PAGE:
2. Several Preparation Sessions: Working with trained therapists to help prepare your mind and body for the sessions. Preparation is essential, and psychotherapy can help you identify core wounds and formulate clear and powerful intentions.
  3. Multiple Dosing Sessions: Most PAP programs include several dosing sessions spaced out at regular intervals, helping to manage baseline mood and build momentum over time. 
  4. In-Between Integration Services: There may be one or several integration sessions in-between dosing experiences, helping to solidify learnings and begin taking action on your insights/experiences.
  5. Ongoing Psychotherapy: Afterwards there are wrap-up/closing sessions, with the possibility of continuing long-term psychotherapy to help ensure these experiences become enduring changes in your life.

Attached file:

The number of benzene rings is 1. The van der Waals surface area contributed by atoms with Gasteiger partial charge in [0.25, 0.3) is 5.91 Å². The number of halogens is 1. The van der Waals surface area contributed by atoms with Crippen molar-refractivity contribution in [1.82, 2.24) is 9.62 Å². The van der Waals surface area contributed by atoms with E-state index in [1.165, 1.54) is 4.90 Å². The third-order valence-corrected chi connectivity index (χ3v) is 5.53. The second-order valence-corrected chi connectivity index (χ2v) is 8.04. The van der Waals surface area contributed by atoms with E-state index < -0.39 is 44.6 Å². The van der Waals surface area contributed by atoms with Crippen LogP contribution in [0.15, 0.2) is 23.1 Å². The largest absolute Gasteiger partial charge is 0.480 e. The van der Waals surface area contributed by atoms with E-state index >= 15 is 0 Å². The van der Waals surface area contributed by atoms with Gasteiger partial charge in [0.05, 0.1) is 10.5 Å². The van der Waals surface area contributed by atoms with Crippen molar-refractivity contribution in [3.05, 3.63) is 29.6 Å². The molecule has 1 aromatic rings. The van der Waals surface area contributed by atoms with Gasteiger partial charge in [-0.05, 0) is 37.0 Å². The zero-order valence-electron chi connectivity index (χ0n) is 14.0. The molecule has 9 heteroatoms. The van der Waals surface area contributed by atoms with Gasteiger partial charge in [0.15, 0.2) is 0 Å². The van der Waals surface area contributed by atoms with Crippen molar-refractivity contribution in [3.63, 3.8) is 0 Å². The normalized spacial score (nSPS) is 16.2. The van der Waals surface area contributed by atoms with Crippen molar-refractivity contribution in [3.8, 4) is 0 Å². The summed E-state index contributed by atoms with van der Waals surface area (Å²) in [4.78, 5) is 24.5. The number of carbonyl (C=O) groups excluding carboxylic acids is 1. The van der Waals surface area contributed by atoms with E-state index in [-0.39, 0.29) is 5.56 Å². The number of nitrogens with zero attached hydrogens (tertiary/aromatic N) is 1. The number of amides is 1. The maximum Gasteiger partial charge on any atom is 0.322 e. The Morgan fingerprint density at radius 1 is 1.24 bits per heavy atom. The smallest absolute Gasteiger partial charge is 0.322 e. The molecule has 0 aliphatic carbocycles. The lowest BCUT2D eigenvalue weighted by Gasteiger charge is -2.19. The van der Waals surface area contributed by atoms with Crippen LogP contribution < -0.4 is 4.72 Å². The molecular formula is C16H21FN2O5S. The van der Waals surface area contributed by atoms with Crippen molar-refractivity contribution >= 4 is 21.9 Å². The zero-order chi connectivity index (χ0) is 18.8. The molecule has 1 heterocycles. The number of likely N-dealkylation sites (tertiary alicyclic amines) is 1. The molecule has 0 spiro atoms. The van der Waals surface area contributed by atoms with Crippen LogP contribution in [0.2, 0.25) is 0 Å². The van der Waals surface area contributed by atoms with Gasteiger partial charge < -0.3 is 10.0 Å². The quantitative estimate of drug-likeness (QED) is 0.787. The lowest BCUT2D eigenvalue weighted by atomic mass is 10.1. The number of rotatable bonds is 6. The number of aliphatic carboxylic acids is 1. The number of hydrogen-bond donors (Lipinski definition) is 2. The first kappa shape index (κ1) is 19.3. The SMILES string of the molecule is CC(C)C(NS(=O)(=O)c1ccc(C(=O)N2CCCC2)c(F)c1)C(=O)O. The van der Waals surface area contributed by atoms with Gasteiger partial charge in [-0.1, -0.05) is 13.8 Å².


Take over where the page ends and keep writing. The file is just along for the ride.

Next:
While the specifics for each program and protocol may differ, these high-level themes tend to be similar across all of the offerings. 

Working with trained and experienced therapists along the way can help you further explore the insights and experiences that you have, and translate those to clear, effective action in your life.

Benefits of psychedelic-assisted psychotherapy

There are several unique benefits that may be found in choosing for a psychedelic-assisted psychotherapy protocol. 

While not exhaustive, these are some benefits that may be more difficult to do on your own, or without the support of a trained therapist working alongside you.

  1. Setting Clear Intentions: Intention-setting can be hard for some. Working with a therapist to identify core wounds or opportunity areas helps make your intentions clear, personal, and relevant for your healing journey.